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Medicine Paranormal Skepticism/critical thinking

The dog of doom

I knew it.

I knew it wouldn’t be long before this happened. About three weeks ago, we had the Oscar the Death Cat, a.k.a. the kitty of doom. Given the discussions of animals and death and speculation that other animals might be able to “predict” impending death, you knew it was coming.

Behold the Doggy of Death:

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His name is Scamp, and he lives at a nursing home in Ohio:

Scamp, a Schnauzer, lives at The Pines nursing home in Ohio – where his owner, a staff member, claims he has been present for the death of virtually every patient for the past three years. That’s around forty deaths, twice as many as Oscar the cat’s kill count of 20.

Deirdre Huth, Scamps owner, says that the doomhound always turns up in the hours before one of the residents dies, waiting patiently in their room until they pass away.

‘He has either barked or he’ll pace around the room. The only time he barks is when he’s trying to tell us something’s wrong,’ she said.

‘It’s not like he’s a grim reaper,’ she added, inaccurately.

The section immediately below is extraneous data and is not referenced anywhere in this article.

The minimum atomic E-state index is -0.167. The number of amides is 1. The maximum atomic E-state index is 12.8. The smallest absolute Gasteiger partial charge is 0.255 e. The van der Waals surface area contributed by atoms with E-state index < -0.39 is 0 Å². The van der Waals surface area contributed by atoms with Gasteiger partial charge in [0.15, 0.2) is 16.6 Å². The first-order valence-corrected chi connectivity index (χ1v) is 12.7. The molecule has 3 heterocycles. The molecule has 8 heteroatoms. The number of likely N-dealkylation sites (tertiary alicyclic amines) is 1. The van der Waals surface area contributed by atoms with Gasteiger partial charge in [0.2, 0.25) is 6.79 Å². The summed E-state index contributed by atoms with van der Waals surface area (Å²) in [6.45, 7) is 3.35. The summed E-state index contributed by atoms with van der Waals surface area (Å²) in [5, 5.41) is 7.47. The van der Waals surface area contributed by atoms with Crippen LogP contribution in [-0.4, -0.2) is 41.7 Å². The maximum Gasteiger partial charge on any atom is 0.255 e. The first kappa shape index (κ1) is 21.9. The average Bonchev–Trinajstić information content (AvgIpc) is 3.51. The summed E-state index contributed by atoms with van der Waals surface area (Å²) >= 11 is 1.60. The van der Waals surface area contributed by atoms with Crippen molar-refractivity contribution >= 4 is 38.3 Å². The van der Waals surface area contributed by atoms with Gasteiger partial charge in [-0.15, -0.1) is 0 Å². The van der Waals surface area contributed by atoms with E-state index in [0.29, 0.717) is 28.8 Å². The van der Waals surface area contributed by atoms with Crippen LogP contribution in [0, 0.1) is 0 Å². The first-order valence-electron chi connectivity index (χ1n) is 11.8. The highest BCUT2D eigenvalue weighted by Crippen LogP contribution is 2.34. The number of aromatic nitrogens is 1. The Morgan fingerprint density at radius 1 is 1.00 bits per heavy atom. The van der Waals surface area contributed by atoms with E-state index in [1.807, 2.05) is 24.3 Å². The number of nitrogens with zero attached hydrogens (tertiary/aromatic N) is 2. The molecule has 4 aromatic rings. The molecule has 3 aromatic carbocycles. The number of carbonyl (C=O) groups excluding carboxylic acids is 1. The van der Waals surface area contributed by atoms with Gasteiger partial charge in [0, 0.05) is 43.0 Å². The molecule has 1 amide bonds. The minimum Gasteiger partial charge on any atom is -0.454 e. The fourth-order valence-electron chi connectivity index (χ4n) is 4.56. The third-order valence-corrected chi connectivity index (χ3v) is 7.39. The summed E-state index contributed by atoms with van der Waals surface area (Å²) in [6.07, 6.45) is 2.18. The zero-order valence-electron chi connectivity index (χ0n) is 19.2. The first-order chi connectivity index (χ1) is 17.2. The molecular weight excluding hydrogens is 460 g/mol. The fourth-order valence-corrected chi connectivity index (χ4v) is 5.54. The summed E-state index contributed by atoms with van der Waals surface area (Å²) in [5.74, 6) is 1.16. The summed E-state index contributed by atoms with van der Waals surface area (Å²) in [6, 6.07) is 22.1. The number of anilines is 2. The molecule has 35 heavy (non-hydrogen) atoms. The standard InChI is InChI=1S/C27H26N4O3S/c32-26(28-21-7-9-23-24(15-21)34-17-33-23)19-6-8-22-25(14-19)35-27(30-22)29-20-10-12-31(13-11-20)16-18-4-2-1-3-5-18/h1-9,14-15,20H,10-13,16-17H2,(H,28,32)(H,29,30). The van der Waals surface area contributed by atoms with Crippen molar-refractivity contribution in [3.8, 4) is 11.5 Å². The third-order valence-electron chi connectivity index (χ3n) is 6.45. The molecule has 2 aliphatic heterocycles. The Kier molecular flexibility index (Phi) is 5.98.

Can you say “confirmation bias” again? Sure, I knew you could. At least this story didn’t make it into the New England Journal of Medicine.

I’m beginning to wonder if, in the wake of Oscar’s reaping, we’ll see an epidemic of death-predicting animals?

Happy the Death Hamster, anyone?

By Orac

Orac is the nom de blog of a humble surgeon/scientist who has an ego just big enough to delude himself that someone, somewhere might actually give a rodent's posterior about his copious verbal meanderings, but just barely small enough to admit to himself that few probably will. That surgeon is otherwise known as David Gorski.

That this particular surgeon has chosen his nom de blog based on a rather cranky and arrogant computer shaped like a clear box of blinking lights that he originally encountered when he became a fan of a 35 year old British SF television show whose special effects were renowned for their BBC/Doctor Who-style low budget look, but whose stories nonetheless resulted in some of the best, most innovative science fiction ever televised, should tell you nearly all that you need to know about Orac. (That, and the length of the preceding sentence.)

DISCLAIMER:: The various written meanderings here are the opinions of Orac and Orac alone, written on his own time. They should never be construed as representing the opinions of any other person or entity, especially Orac's cancer center, department of surgery, medical school, or university. Also note that Orac is nonpartisan; he is more than willing to criticize the statements of anyone, regardless of of political leanings, if that anyone advocates pseudoscience or quackery. Finally, medical commentary is not to be construed in any way as medical advice.

To contact Orac: [email protected]

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